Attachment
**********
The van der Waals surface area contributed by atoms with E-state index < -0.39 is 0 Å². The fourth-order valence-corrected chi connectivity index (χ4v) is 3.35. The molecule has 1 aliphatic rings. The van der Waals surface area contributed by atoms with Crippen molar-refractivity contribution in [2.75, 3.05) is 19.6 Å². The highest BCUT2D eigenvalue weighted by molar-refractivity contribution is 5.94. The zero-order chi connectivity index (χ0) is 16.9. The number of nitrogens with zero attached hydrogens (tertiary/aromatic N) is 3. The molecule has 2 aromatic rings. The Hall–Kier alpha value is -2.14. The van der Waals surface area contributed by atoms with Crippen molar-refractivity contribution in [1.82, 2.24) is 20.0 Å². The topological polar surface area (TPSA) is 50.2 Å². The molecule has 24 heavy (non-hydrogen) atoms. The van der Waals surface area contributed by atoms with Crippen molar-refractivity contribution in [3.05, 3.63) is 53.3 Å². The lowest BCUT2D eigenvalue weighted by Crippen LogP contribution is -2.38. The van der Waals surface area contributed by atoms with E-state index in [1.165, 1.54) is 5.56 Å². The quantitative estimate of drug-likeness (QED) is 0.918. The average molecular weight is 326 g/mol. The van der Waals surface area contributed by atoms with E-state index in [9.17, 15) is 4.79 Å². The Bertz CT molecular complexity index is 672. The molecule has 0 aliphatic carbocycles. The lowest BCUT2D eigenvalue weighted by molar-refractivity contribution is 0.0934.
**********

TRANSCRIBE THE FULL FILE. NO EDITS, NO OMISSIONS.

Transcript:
The van der Waals surface area contributed by atoms with E-state index < -0.39 is 0 Å². The fourth-order valence-corrected chi connectivity index (χ4v) is 3.35. The molecule has 1 aliphatic rings. The van der Waals surface area contributed by atoms with Crippen molar-refractivity contribution in [2.75, 3.05) is 19.6 Å². The highest BCUT2D eigenvalue weighted by molar-refractivity contribution is 5.94. The zero-order chi connectivity index (χ0) is 16.9. The number of nitrogens with zero attached hydrogens (tertiary/aromatic N) is 3. The molecule has 2 aromatic rings. The Hall–Kier alpha value is -2.14. The van der Waals surface area contributed by atoms with Crippen molar-refractivity contribution in [1.82, 2.24) is 20.0 Å². The topological polar surface area (TPSA) is 50.2 Å². The molecule has 24 heavy (non-hydrogen) atoms. The van der Waals surface area contributed by atoms with Crippen molar-refractivity contribution in [3.05, 3.63) is 53.3 Å². The lowest BCUT2D eigenvalue weighted by Crippen LogP contribution is -2.38. The van der Waals surface area contributed by atoms with E-state index in [1.165, 1.54) is 5.56 Å². The quantitative estimate of drug-likeness (QED) is 0.918. The average molecular weight is 326 g/mol. The van der Waals surface area contributed by atoms with E-state index in [9.17, 15) is 4.79 Å². The Bertz CT molecular complexity index is 672. The molecule has 0 aliphatic carbocycles. The lowest BCUT2D eigenvalue weighted by molar-refractivity contribution is 0.0934.